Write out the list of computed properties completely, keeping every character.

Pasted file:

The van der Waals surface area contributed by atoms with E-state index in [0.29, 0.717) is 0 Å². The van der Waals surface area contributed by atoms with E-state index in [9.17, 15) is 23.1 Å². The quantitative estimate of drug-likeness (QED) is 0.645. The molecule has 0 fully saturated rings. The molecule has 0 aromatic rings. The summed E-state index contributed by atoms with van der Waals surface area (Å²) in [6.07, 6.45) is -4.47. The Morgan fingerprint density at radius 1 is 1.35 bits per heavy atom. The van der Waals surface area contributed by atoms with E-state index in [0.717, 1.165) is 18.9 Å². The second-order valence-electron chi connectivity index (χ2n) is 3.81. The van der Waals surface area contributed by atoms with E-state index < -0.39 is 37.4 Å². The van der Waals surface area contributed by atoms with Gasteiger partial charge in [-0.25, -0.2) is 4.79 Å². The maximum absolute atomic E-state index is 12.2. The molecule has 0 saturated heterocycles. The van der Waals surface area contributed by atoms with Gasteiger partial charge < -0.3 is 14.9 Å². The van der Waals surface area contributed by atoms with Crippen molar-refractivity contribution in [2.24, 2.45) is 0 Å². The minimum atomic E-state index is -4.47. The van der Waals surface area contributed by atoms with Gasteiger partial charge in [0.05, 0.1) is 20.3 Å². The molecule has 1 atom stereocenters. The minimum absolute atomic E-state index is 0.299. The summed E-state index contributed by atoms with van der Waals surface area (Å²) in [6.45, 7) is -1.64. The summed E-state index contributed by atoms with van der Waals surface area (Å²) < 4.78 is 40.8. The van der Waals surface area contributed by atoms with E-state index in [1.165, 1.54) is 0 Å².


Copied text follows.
The van der Waals surface area contributed by atoms with E-state index in [0.29, 0.717) is 0 Å². The van der Waals surface area contributed by atoms with E-state index in [9.17, 15) is 23.1 Å². The quantitative estimate of drug-likeness (QED) is 0.645. The molecule has 0 fully saturated rings. The molecule has 0 aromatic rings. The summed E-state index contributed by atoms with van der Waals surface area (Å²) in [6.07, 6.45) is -4.47. The Morgan fingerprint density at radius 1 is 1.35 bits per heavy atom. The van der Waals surface area contributed by atoms with E-state index in [0.717, 1.165) is 18.9 Å². The second-order valence-electron chi connectivity index (χ2n) is 3.81. The van der Waals surface area contributed by atoms with E-state index < -0.39 is 37.4 Å². The van der Waals surface area contributed by atoms with Gasteiger partial charge in [-0.25, -0.2) is 4.79 Å². The maximum absolute atomic E-state index is 12.2. The molecule has 0 saturated heterocycles. The van der Waals surface area contributed by atoms with Gasteiger partial charge < -0.3 is 14.9 Å². The van der Waals surface area contributed by atoms with Crippen molar-refractivity contribution in [2.24, 2.45) is 0 Å². The minimum atomic E-state index is -4.47. The van der Waals surface area contributed by atoms with Gasteiger partial charge in [0.05, 0.1) is 20.3 Å². The molecule has 1 atom stereocenters. The minimum absolute atomic E-state index is 0.299. The summed E-state index contributed by atoms with van der Waals surface area (Å²) in [6.45, 7) is -1.64. The summed E-state index contributed by atoms with van der Waals surface area (Å²) < 4.78 is 40.8. The van der Waals surface area contributed by atoms with E-state index in [1.165, 1.54) is 0 Å².